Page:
The Top 100 Active WordPress Themes and Plugins on GoDaddy’s Hosting Network

It was a warm, sunny afternoon in Tempe, AZ as I walked with a group of GoDaddy employees on our way to lunch during Pressnomics 3 earlier this year. It’s the first time I met Mendel Kurland, Christopher Carfi, and Kurt Payne in person. During lunch, we discussed a number of topics from the efforts made to change the company’s image, to ideas that help the WordPress community.

I suggested to the team that GoDaddy create a billboard chart that shows the most popular themes and plugins used across its network. Not only would the information be beneficial to the company, it would also give the WordPress community valuable insight into what plugins and themes are used on a webhosting network with millions of customers.

Nine months after our discussion, GoDaddy turned the idea into reality with the Hot 100.

Top 100 Plugins and Themes of The Week
Top 100 Plugins and Themes of The Week

GoDaddy tracks which themes and plugins are activated across the millions of sites it hosts and puts the 100 most popular of each into a list. The list is generated each week and places the previous week of results into an archive allowing you to monitor trends.

Similar to the Billboard Hot 100, you can see the current rank of a plugin or theme, whether it’s moved up or down, and what its rank was the previous week. With an influential list like the Hot 100, it would be easy to accept paid listings. Carfi, confirms it’s not possible to purchase placement.

How the Lists Are Generated

The Hot 100 is determined by ranking the net change in the number of active installs of WordPress plugins and themes in aggregate across GoDaddy’s hosting network. It looks at plugins and themes that are active at the time of the analysis and does not include plugins or themes that are deactivated.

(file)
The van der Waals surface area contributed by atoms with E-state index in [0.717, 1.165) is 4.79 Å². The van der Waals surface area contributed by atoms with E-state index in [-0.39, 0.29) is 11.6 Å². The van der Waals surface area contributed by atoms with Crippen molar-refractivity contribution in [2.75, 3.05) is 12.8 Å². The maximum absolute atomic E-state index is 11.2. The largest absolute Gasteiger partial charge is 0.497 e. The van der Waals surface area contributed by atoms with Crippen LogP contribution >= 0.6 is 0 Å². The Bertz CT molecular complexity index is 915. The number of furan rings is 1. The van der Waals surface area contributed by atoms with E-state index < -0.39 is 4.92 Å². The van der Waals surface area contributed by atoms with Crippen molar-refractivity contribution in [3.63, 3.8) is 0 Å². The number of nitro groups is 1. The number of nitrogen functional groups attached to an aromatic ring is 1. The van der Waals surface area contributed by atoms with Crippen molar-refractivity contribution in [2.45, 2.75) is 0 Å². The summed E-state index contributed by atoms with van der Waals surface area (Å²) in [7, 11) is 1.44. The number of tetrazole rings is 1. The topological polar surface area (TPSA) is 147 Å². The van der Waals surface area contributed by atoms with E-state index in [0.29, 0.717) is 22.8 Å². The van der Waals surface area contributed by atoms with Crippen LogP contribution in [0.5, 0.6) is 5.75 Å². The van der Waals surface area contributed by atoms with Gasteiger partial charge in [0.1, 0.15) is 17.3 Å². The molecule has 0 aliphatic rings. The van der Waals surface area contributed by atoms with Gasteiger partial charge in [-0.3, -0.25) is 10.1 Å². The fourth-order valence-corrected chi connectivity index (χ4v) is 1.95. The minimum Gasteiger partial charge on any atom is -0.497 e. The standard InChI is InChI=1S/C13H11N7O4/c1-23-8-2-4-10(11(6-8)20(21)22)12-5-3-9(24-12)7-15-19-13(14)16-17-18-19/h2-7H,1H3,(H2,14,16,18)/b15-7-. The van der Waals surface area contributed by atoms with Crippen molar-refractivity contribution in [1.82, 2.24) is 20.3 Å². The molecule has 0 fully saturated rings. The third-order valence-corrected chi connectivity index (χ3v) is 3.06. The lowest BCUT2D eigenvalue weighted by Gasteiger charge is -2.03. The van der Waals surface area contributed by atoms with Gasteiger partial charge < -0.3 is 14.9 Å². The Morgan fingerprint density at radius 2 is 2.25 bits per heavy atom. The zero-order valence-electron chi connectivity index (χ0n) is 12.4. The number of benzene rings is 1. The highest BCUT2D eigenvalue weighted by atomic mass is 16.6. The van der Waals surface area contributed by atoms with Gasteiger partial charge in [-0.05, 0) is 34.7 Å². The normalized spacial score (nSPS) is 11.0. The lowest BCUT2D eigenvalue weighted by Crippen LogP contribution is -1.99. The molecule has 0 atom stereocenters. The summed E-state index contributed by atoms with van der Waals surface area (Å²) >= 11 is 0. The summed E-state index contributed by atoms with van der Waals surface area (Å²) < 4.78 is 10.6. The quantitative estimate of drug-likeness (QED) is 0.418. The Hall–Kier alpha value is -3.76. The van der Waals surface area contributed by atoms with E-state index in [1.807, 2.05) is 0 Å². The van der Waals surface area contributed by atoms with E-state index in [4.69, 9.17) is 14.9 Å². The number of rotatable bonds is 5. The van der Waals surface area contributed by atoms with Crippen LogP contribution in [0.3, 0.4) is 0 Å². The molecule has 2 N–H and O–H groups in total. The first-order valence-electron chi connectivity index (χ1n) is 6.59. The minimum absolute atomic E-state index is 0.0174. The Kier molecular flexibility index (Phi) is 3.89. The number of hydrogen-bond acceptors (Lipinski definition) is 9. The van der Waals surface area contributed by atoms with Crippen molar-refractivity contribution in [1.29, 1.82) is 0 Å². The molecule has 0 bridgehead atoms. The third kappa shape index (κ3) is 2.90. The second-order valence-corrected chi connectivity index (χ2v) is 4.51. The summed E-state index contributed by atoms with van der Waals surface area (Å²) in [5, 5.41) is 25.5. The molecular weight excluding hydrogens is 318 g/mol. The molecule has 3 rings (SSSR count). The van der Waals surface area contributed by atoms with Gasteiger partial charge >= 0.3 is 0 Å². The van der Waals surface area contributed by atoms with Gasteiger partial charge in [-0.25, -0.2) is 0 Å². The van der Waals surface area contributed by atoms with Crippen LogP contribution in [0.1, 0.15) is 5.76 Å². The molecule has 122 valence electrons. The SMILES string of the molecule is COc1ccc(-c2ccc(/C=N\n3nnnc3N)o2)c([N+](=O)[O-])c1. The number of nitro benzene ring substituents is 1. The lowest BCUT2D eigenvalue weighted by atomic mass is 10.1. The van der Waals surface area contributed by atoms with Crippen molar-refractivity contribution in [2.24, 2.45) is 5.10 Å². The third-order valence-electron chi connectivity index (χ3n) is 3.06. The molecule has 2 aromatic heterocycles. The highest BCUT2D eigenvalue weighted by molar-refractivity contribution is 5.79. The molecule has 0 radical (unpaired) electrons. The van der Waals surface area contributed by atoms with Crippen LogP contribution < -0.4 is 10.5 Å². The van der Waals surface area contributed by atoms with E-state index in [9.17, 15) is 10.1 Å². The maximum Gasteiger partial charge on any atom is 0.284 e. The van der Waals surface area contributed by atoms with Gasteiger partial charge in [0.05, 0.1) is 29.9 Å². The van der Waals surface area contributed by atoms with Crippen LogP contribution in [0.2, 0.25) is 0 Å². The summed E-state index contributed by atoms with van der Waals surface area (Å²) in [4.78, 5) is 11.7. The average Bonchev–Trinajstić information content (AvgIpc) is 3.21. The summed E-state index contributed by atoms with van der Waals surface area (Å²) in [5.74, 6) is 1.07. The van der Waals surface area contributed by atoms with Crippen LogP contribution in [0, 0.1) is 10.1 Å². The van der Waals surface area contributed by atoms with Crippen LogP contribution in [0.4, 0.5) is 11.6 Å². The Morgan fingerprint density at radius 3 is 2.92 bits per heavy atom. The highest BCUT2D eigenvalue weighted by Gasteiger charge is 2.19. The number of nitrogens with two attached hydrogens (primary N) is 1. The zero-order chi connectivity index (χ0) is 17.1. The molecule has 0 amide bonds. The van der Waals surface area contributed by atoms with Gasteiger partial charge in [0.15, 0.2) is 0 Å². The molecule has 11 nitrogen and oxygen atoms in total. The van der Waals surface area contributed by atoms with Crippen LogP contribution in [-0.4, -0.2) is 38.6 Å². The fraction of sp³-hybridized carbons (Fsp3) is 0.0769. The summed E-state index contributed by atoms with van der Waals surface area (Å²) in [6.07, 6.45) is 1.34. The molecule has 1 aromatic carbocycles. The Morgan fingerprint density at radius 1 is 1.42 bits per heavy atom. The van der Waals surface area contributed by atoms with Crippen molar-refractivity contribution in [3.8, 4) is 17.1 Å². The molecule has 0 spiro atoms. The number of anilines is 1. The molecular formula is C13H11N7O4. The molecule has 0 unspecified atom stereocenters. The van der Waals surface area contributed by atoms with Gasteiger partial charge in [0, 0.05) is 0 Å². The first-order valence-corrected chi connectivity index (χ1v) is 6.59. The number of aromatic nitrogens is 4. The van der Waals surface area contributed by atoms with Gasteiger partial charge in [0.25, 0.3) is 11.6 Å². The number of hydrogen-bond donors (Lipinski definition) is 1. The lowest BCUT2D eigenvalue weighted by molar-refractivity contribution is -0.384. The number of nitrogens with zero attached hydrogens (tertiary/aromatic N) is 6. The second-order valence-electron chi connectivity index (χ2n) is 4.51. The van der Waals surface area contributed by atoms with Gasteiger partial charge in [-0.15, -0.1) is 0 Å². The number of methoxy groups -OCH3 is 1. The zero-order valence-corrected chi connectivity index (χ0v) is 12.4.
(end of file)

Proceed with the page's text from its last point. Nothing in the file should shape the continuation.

Instead of using the total number of active installs, the Hot 100 looks at the week-over-week change in active installs. This enables the list to determine which plugins and themes are hot or part of a rising trend. It also prevents bias towards plugins that already have a large install base such as Jetpack.

Interestingly, themes on the list that are non-GPL are specifically noted and link to the Hot 100 instead of their corresponding theme page. In a post published to the Advanced WordPress Facebook group, Jeff King, Senior Vice President of Hosting at GoDaddy explains why.

One great recommendation and valuable bit of feedback we received is that, since the community embraces GPL, we should reflect that ethos in the Hot 100 list. While some non-GPL themes or plugins may occasionally show up in the list due to the fact that some non-GPL items still exist in the ecosystem, we don’t necessarily need to link to them. As of next week, we’ll be removing links to non-GPL themes and plugins.

The Hot 100 Is a Valuable Resource

Although WordPress.org provides stats for plugin and theme authors, you can’t determine where they’re being used. The GoDaddy Hot 100 gives the public and developers of popular plugins and themes an opportunity to see how well they’re doing on one of the largest webhosts in the industry. While Jetpack and Akismet are the two most active plugins and seven default themes make up the top 10 themes, it’s the 25th-100th rankings that I find interesting.

For example, Hello Dolly which ships with WordPress and is activated by default after installation is ranked 27th this week. Last week, it ranked 38th meaning a lot of new installs of WordPress have taken place. This indicates that even though a lot of customers disable the plugin at some point after installation, it remains active on many sites hosted by GoDaddy.

One of the largest jumps I’ve seen so far is the Image Widget plugin by Modern Tribe. It was ranked 95th last week and 31st this week. It would be interesting to know why a lot of new WordPress installs are activating this plugin on GoDaddy hosted sites this week versus last week.